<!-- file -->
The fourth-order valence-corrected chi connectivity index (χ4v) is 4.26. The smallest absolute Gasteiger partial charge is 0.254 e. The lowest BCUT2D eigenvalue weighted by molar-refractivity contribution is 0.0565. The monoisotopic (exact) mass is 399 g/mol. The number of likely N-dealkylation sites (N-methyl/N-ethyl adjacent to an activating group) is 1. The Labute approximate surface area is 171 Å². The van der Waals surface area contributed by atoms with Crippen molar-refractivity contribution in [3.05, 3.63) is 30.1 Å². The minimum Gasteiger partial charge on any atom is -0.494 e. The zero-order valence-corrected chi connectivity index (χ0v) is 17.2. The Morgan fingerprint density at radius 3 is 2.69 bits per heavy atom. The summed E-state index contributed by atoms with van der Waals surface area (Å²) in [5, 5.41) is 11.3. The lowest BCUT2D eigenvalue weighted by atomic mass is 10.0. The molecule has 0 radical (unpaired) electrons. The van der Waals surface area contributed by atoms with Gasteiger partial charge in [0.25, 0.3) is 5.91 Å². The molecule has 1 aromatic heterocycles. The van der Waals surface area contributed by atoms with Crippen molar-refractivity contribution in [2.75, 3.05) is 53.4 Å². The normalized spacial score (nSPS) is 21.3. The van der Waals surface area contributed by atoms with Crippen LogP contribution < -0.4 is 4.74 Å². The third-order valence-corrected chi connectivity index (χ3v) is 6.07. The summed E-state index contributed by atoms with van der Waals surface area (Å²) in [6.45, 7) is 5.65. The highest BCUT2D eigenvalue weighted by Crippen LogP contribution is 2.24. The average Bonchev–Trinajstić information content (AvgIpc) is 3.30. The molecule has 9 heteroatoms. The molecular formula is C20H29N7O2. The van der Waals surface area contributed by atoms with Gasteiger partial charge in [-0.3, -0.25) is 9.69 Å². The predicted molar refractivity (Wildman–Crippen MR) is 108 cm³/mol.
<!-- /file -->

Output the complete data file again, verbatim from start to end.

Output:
The fourth-order valence-corrected chi connectivity index (χ4v) is 4.26. The smallest absolute Gasteiger partial charge is 0.254 e. The lowest BCUT2D eigenvalue weighted by molar-refractivity contribution is 0.0565. The monoisotopic (exact) mass is 399 g/mol. The number of likely N-dealkylation sites (N-methyl/N-ethyl adjacent to an activating group) is 1. The Labute approximate surface area is 171 Å². The van der Waals surface area contributed by atoms with Crippen molar-refractivity contribution in [3.05, 3.63) is 30.1 Å². The minimum Gasteiger partial charge on any atom is -0.494 e. The zero-order valence-corrected chi connectivity index (χ0v) is 17.2. The Morgan fingerprint density at radius 3 is 2.69 bits per heavy atom. The summed E-state index contributed by atoms with van der Waals surface area (Å²) in [5, 5.41) is 11.3. The lowest BCUT2D eigenvalue weighted by atomic mass is 10.0. The molecule has 0 radical (unpaired) electrons. The van der Waals surface area contributed by atoms with Gasteiger partial charge in [0.25, 0.3) is 5.91 Å². The molecule has 1 aromatic heterocycles. The van der Waals surface area contributed by atoms with Crippen molar-refractivity contribution in [2.75, 3.05) is 53.4 Å². The normalized spacial score (nSPS) is 21.3. The van der Waals surface area contributed by atoms with Crippen LogP contribution < -0.4 is 4.74 Å². The third-order valence-corrected chi connectivity index (χ3v) is 6.07. The summed E-state index contributed by atoms with van der Waals surface area (Å²) in [6.45, 7) is 5.65. The highest BCUT2D eigenvalue weighted by Crippen LogP contribution is 2.24. The average Bonchev–Trinajstić information content (AvgIpc) is 3.30. The molecule has 9 heteroatoms. The molecular formula is C20H29N7O2. The van der Waals surface area contributed by atoms with Gasteiger partial charge in [-0.3, -0.25) is 9.69 Å². The predicted molar refractivity (Wildman–Crippen MR) is 108 cm³/mol.